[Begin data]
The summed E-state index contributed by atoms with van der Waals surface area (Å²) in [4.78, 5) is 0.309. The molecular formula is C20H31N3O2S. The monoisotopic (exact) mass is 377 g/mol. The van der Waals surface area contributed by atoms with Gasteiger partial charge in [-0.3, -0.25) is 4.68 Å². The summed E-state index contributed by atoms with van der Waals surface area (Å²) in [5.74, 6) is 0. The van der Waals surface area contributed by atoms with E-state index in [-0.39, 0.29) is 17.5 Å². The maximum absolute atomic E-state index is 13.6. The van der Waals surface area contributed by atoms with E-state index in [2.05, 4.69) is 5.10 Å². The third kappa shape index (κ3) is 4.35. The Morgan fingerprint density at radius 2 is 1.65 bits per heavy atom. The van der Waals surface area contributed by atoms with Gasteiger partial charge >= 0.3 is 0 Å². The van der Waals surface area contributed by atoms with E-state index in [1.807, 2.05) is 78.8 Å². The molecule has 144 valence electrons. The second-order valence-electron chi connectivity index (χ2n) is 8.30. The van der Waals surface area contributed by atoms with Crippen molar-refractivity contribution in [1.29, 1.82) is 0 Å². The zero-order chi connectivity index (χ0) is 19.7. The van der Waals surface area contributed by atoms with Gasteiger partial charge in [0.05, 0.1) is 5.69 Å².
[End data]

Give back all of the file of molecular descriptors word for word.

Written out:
The summed E-state index contributed by atoms with van der Waals surface area (Å²) in [4.78, 5) is 0.309. The molecular formula is C20H31N3O2S. The monoisotopic (exact) mass is 377 g/mol. The van der Waals surface area contributed by atoms with Gasteiger partial charge in [-0.3, -0.25) is 4.68 Å². The summed E-state index contributed by atoms with van der Waals surface area (Å²) in [5.74, 6) is 0. The van der Waals surface area contributed by atoms with E-state index in [-0.39, 0.29) is 17.5 Å². The maximum absolute atomic E-state index is 13.6. The van der Waals surface area contributed by atoms with E-state index in [2.05, 4.69) is 5.10 Å². The third kappa shape index (κ3) is 4.35. The Morgan fingerprint density at radius 2 is 1.65 bits per heavy atom. The van der Waals surface area contributed by atoms with Gasteiger partial charge >= 0.3 is 0 Å². The van der Waals surface area contributed by atoms with E-state index in [1.807, 2.05) is 78.8 Å². The molecule has 144 valence electrons. The second-order valence-electron chi connectivity index (χ2n) is 8.30. The van der Waals surface area contributed by atoms with Crippen molar-refractivity contribution in [1.29, 1.82) is 0 Å². The zero-order chi connectivity index (χ0) is 19.7. The van der Waals surface area contributed by atoms with Gasteiger partial charge in [0.05, 0.1) is 5.69 Å².